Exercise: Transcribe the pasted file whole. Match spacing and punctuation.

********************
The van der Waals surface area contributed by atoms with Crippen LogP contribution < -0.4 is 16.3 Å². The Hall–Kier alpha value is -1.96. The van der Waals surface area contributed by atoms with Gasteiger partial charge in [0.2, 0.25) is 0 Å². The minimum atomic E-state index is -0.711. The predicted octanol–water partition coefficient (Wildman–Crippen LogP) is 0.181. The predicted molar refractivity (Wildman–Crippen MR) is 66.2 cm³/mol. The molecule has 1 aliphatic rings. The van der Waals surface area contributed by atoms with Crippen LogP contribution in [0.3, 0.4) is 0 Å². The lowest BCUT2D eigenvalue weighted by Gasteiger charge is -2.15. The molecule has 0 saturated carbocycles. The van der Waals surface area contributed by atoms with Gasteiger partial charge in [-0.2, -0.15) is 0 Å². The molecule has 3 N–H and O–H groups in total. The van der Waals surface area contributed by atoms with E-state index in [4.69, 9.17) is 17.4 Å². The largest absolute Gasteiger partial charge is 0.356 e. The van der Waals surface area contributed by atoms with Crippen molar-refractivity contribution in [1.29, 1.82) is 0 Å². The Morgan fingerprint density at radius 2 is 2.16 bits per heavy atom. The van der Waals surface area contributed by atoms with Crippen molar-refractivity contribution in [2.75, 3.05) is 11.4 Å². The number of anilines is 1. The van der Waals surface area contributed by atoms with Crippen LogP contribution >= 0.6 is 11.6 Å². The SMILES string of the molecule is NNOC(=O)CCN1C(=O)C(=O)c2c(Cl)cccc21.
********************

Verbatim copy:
The van der Waals surface area contributed by atoms with Crippen LogP contribution < -0.4 is 16.3 Å². The Hall–Kier alpha value is -1.96. The van der Waals surface area contributed by atoms with Gasteiger partial charge in [0.2, 0.25) is 0 Å². The minimum atomic E-state index is -0.711. The predicted octanol–water partition coefficient (Wildman–Crippen LogP) is 0.181. The predicted molar refractivity (Wildman–Crippen MR) is 66.2 cm³/mol. The molecule has 1 aliphatic rings. The van der Waals surface area contributed by atoms with Crippen LogP contribution in [0.3, 0.4) is 0 Å². The lowest BCUT2D eigenvalue weighted by Gasteiger charge is -2.15. The molecule has 0 saturated carbocycles. The van der Waals surface area contributed by atoms with Gasteiger partial charge in [-0.2, -0.15) is 0 Å². The molecule has 3 N–H and O–H groups in total. The van der Waals surface area contributed by atoms with E-state index in [4.69, 9.17) is 17.4 Å². The largest absolute Gasteiger partial charge is 0.356 e. The van der Waals surface area contributed by atoms with Crippen molar-refractivity contribution in [1.29, 1.82) is 0 Å². The Morgan fingerprint density at radius 2 is 2.16 bits per heavy atom. The van der Waals surface area contributed by atoms with Crippen molar-refractivity contribution in [2.75, 3.05) is 11.4 Å². The number of anilines is 1. The van der Waals surface area contributed by atoms with Crippen LogP contribution >= 0.6 is 11.6 Å². The SMILES string of the molecule is NNOC(=O)CCN1C(=O)C(=O)c2c(Cl)cccc21.